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Eurasian Economic Union Summit Wraps Up In Sochi, Kazakhstan Urges To Link Black & Caspian Seas

By Gaukhar Erubaeva May 17, 2018


President Vladimir Putin and President Nursultan Nazarbayev while meeting in Sochi. / Nur.Kz

Kazakhstan’s President Nursultan Nazarbayev called on the five-member economic bloc, known as the Eurasian Economic Union (EAEU), to construct a navigable channel that will link the Black and Caspian Seas.

“Another promising project would be the construction of the Eurasia navigable channel, which will link the Black and Caspian Seas through waterways,” Nazarbayev said while addressing leaders from EAEU countries gathered in Sochi on Monday, for a one-day conference.

Nazarbayev did not specify those countries the channel should pass through. The only EAEU member state with borders along the two seas is Russia.

In addition, Kazakhstan’s top official, who is largely credited for establishing the Eurasian Economic Union, or EAEU, believes the member countries will benefit from a high-speed highway, which may connect Europe with Asia through the vast territories of Russia and Kazakhstan.

“Sure, these are certainly major projects, but we must undertake them,” Nazarbayev added.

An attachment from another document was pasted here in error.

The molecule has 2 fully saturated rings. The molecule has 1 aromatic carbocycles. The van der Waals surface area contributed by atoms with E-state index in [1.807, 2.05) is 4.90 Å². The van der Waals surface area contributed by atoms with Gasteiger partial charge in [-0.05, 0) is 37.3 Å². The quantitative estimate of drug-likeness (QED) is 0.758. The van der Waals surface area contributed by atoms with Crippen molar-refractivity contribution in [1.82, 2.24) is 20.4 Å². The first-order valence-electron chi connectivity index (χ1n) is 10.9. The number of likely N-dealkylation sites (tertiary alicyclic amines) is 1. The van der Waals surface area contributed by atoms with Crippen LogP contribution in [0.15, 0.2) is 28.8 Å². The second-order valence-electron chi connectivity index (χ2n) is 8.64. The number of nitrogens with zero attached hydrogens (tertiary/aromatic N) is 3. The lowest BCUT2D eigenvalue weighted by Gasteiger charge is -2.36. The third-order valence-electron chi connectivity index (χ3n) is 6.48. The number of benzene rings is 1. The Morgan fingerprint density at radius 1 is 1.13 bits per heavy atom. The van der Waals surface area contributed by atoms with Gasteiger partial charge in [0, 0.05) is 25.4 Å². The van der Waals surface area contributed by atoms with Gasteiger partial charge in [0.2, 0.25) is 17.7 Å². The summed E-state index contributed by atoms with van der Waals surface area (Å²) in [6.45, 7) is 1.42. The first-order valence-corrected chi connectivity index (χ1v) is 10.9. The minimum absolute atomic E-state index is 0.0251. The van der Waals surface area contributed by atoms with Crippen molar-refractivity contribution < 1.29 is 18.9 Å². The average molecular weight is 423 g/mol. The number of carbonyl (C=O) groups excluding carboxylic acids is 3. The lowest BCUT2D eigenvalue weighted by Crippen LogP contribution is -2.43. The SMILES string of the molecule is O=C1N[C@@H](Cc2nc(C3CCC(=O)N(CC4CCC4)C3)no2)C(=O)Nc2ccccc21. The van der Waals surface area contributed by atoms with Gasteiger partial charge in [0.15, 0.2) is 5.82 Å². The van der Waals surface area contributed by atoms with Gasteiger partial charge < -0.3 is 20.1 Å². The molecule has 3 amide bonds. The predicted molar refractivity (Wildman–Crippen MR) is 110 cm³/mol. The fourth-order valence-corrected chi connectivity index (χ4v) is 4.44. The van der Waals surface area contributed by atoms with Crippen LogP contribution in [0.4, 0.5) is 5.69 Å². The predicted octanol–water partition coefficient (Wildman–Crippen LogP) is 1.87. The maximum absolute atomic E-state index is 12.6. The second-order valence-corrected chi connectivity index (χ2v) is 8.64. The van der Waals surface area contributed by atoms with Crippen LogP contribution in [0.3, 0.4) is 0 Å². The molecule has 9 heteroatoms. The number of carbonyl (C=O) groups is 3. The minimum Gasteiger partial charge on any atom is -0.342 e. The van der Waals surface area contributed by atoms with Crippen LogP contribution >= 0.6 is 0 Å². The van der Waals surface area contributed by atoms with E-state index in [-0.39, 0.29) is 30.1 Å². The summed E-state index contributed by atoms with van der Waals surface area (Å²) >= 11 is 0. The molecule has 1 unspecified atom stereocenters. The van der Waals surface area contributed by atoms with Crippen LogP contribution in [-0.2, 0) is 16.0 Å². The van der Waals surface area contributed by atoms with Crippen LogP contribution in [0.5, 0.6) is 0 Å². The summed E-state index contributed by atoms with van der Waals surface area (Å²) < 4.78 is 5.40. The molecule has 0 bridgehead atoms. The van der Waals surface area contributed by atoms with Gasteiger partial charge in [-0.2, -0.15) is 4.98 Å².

As a successor to the Eurasian Economic Community (EAEC), which lasted from 2000 to 2014, the EAEU was founded in 2014 by officials from Kazakhstan, Belarus, and Russia, with the latter having assumed the chairmanship of the five-member trading bloc this year. Armenia and Kyrgyzstan joined the Union in 2015.

The EAEU acts as a single market, broadly similar to the European Union, that guarantees the free movement of goods, services, capital and labor between them. While some see the EAEU as a rival of the European Union, top officials of the Eurasian Economic Union have repeatedly highlighted the need to establish closer cooperation between the two major organizations. But the Crimean crisis and the subsequent anti-Russian sanctions hampered this process.

With a combined nominal gross domestic product (nominal GDP) of nearly $1.48 trillion and a population of 183 million people, EAEU countries have at their disposal a wide range of railway networks, including the Trans-Siberian Railway. With a length of 9,289 kilometers (5,772 miles), it is the longest railway line in the world and connects Moscow with Russia’s eastern seaport of Vladivostok, near North Korea.

The EAEU has partly merged with the Beijing’s multi-billion logistic project known as the Belt and Road Initiative, after the governments of Kazakhstan and China inked an agreement to connect their railway networks. The route, however, bypasses Russia’s territory, denying what is the Caspian region’s wealthiest country of getting additional billions out of transporting Chinese goods to Europe. President Nazarbayev’s idea of constructing a navigable channel and coupling it with a high-speed highway could be an alternative for Russia to reap some of the benefits of Kazakhstan’s participation in China’s mega-project.

The next EAEU summit will be held late this year, according to Russia’s President Vladimir Putin.

“We agreed that it will be [between] the end of November and the first half of December, in St. Petersburg. Everyone is invited,” the Russian leader said on Monday.